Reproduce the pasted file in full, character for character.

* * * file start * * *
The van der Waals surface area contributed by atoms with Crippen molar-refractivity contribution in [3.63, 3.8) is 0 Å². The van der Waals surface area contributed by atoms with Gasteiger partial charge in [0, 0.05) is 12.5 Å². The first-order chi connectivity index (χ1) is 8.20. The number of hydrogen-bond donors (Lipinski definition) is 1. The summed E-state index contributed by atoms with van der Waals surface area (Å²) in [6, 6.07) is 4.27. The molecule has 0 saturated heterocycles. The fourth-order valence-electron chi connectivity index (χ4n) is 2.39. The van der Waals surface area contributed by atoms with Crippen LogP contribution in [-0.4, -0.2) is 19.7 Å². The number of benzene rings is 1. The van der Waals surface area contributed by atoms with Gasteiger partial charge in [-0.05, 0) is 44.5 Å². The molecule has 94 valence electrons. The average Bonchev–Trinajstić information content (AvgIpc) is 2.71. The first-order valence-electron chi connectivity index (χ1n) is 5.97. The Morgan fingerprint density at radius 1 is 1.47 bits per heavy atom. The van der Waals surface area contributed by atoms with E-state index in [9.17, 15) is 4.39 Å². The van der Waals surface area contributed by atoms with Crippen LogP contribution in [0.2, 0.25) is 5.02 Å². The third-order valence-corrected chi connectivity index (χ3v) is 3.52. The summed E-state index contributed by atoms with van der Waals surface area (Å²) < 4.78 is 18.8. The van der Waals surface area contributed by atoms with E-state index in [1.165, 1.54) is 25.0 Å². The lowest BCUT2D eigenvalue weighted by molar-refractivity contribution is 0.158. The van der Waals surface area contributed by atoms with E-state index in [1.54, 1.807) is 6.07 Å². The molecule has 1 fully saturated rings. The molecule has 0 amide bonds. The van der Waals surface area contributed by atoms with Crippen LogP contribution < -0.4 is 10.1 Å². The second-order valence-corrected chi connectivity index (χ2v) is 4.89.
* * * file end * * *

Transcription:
The van der Waals surface area contributed by atoms with Crippen molar-refractivity contribution in [3.63, 3.8) is 0 Å². The van der Waals surface area contributed by atoms with Gasteiger partial charge in [0, 0.05) is 12.5 Å². The first-order chi connectivity index (χ1) is 8.20. The number of hydrogen-bond donors (Lipinski definition) is 1. The summed E-state index contributed by atoms with van der Waals surface area (Å²) in [6, 6.07) is 4.27. The molecule has 0 saturated heterocycles. The fourth-order valence-electron chi connectivity index (χ4n) is 2.39. The van der Waals surface area contributed by atoms with Crippen LogP contribution in [-0.4, -0.2) is 19.7 Å². The number of benzene rings is 1. The van der Waals surface area contributed by atoms with Gasteiger partial charge in [-0.05, 0) is 44.5 Å². The molecule has 94 valence electrons. The average Bonchev–Trinajstić information content (AvgIpc) is 2.71. The first-order valence-electron chi connectivity index (χ1n) is 5.97. The Morgan fingerprint density at radius 1 is 1.47 bits per heavy atom. The van der Waals surface area contributed by atoms with E-state index in [9.17, 15) is 4.39 Å². The van der Waals surface area contributed by atoms with Crippen LogP contribution in [0.2, 0.25) is 5.02 Å². The third-order valence-corrected chi connectivity index (χ3v) is 3.52. The summed E-state index contributed by atoms with van der Waals surface area (Å²) < 4.78 is 18.8. The van der Waals surface area contributed by atoms with E-state index in [1.165, 1.54) is 25.0 Å². The lowest BCUT2D eigenvalue weighted by molar-refractivity contribution is 0.158. The van der Waals surface area contributed by atoms with E-state index in [1.54, 1.807) is 6.07 Å². The molecule has 1 fully saturated rings. The molecule has 0 amide bonds. The van der Waals surface area contributed by atoms with Crippen LogP contribution < -0.4 is 10.1 Å². The second-order valence-corrected chi connectivity index (χ2v) is 4.89.